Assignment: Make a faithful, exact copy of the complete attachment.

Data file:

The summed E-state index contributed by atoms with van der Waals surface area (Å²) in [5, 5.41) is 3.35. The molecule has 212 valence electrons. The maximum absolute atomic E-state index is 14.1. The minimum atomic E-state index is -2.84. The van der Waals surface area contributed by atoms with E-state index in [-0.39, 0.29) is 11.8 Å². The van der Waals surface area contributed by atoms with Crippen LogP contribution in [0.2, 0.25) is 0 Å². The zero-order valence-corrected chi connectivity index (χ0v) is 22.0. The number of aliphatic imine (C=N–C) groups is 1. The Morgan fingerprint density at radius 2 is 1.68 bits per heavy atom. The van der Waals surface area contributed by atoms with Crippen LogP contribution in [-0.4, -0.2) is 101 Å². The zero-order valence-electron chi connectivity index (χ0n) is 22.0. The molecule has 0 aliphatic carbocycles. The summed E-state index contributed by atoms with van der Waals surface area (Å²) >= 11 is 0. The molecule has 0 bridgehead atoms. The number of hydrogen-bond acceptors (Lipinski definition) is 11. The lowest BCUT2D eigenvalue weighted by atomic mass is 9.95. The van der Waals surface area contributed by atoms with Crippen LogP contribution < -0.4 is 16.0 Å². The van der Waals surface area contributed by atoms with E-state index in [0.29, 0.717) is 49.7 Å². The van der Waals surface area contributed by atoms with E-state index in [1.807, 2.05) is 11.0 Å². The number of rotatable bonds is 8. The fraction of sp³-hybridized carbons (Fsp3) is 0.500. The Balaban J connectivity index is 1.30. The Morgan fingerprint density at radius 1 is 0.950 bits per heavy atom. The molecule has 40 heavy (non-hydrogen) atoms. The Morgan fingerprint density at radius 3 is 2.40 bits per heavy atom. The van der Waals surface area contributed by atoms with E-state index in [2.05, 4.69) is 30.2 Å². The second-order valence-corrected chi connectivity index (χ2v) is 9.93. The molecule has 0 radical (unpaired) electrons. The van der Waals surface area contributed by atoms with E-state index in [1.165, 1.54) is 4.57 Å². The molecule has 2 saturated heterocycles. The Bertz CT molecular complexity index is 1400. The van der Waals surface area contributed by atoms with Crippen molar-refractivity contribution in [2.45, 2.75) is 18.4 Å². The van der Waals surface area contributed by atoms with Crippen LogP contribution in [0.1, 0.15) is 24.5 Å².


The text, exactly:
The summed E-state index contributed by atoms with van der Waals surface area (Å²) in [5, 5.41) is 3.35. The molecule has 212 valence electrons. The maximum absolute atomic E-state index is 14.1. The minimum atomic E-state index is -2.84. The van der Waals surface area contributed by atoms with E-state index in [-0.39, 0.29) is 11.8 Å². The van der Waals surface area contributed by atoms with Crippen LogP contribution in [0.2, 0.25) is 0 Å². The zero-order valence-corrected chi connectivity index (χ0v) is 22.0. The number of aliphatic imine (C=N–C) groups is 1. The Morgan fingerprint density at radius 2 is 1.68 bits per heavy atom. The van der Waals surface area contributed by atoms with Crippen LogP contribution in [-0.4, -0.2) is 101 Å². The zero-order valence-electron chi connectivity index (χ0n) is 22.0. The molecule has 0 aliphatic carbocycles. The summed E-state index contributed by atoms with van der Waals surface area (Å²) >= 11 is 0. The molecule has 0 bridgehead atoms. The number of hydrogen-bond acceptors (Lipinski definition) is 11. The lowest BCUT2D eigenvalue weighted by atomic mass is 9.95. The van der Waals surface area contributed by atoms with Crippen LogP contribution < -0.4 is 16.0 Å². The van der Waals surface area contributed by atoms with E-state index in [0.29, 0.717) is 49.7 Å². The van der Waals surface area contributed by atoms with E-state index in [1.807, 2.05) is 11.0 Å². The number of rotatable bonds is 8. The fraction of sp³-hybridized carbons (Fsp3) is 0.500. The Balaban J connectivity index is 1.30. The Morgan fingerprint density at radius 1 is 0.950 bits per heavy atom. The molecule has 40 heavy (non-hydrogen) atoms. The Morgan fingerprint density at radius 3 is 2.40 bits per heavy atom. The van der Waals surface area contributed by atoms with E-state index in [2.05, 4.69) is 30.2 Å². The second-order valence-corrected chi connectivity index (χ2v) is 9.93. The molecule has 0 radical (unpaired) electrons. The van der Waals surface area contributed by atoms with E-state index in [1.165, 1.54) is 4.57 Å². The molecule has 2 saturated heterocycles. The Bertz CT molecular complexity index is 1400. The van der Waals surface area contributed by atoms with Crippen molar-refractivity contribution in [2.45, 2.75) is 18.4 Å². The van der Waals surface area contributed by atoms with Crippen LogP contribution in [0.1, 0.15) is 24.5 Å².